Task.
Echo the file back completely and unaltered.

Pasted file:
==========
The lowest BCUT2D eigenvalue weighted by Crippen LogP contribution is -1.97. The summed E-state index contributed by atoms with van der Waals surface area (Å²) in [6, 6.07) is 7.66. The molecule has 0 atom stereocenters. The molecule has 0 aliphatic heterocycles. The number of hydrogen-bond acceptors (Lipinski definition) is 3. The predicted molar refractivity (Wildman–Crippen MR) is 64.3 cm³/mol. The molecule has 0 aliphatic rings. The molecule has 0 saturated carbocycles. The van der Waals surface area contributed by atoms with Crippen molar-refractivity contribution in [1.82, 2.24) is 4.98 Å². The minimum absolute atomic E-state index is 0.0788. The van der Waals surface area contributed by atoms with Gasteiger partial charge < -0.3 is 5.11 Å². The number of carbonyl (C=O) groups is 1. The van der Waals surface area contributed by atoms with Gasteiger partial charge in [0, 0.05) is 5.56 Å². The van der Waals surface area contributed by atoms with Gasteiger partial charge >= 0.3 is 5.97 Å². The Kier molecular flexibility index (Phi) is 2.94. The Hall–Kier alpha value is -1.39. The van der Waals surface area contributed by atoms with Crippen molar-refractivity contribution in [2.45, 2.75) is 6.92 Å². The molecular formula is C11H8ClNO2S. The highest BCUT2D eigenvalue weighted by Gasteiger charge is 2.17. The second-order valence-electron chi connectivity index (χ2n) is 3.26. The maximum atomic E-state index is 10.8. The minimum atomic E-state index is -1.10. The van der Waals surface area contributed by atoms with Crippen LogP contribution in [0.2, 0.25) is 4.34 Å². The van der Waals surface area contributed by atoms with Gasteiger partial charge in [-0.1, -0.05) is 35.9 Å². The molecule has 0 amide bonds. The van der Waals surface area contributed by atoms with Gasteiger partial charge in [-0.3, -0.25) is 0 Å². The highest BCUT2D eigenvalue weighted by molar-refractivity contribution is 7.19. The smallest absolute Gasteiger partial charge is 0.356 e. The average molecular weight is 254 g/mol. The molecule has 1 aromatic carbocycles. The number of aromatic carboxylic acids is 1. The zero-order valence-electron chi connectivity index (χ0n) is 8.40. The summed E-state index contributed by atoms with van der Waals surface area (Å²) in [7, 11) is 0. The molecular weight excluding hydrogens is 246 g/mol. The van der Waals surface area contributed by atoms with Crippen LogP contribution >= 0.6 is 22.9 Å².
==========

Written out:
The lowest BCUT2D eigenvalue weighted by Crippen LogP contribution is -1.97. The summed E-state index contributed by atoms with van der Waals surface area (Å²) in [6, 6.07) is 7.66. The molecule has 0 atom stereocenters. The molecule has 0 aliphatic heterocycles. The number of hydrogen-bond acceptors (Lipinski definition) is 3. The predicted molar refractivity (Wildman–Crippen MR) is 64.3 cm³/mol. The molecule has 0 aliphatic rings. The molecule has 0 saturated carbocycles. The van der Waals surface area contributed by atoms with Crippen molar-refractivity contribution in [1.82, 2.24) is 4.98 Å². The minimum absolute atomic E-state index is 0.0788. The van der Waals surface area contributed by atoms with Gasteiger partial charge < -0.3 is 5.11 Å². The number of carbonyl (C=O) groups is 1. The van der Waals surface area contributed by atoms with Gasteiger partial charge in [0, 0.05) is 5.56 Å². The van der Waals surface area contributed by atoms with Gasteiger partial charge >= 0.3 is 5.97 Å². The Kier molecular flexibility index (Phi) is 2.94. The Hall–Kier alpha value is -1.39. The van der Waals surface area contributed by atoms with Crippen molar-refractivity contribution in [2.45, 2.75) is 6.92 Å². The molecular formula is C11H8ClNO2S. The highest BCUT2D eigenvalue weighted by Gasteiger charge is 2.17. The second-order valence-electron chi connectivity index (χ2n) is 3.26. The maximum atomic E-state index is 10.8. The minimum atomic E-state index is -1.10. The van der Waals surface area contributed by atoms with Crippen LogP contribution in [0.2, 0.25) is 4.34 Å². The van der Waals surface area contributed by atoms with Gasteiger partial charge in [-0.1, -0.05) is 35.9 Å². The molecule has 0 amide bonds. The van der Waals surface area contributed by atoms with Gasteiger partial charge in [-0.3, -0.25) is 0 Å². The highest BCUT2D eigenvalue weighted by molar-refractivity contribution is 7.19. The smallest absolute Gasteiger partial charge is 0.356 e. The average molecular weight is 254 g/mol. The molecule has 1 aromatic carbocycles. The number of aromatic carboxylic acids is 1. The zero-order valence-electron chi connectivity index (χ0n) is 8.40. The summed E-state index contributed by atoms with van der Waals surface area (Å²) in [7, 11) is 0. The molecular weight excluding hydrogens is 246 g/mol. The van der Waals surface area contributed by atoms with Crippen LogP contribution >= 0.6 is 22.9 Å².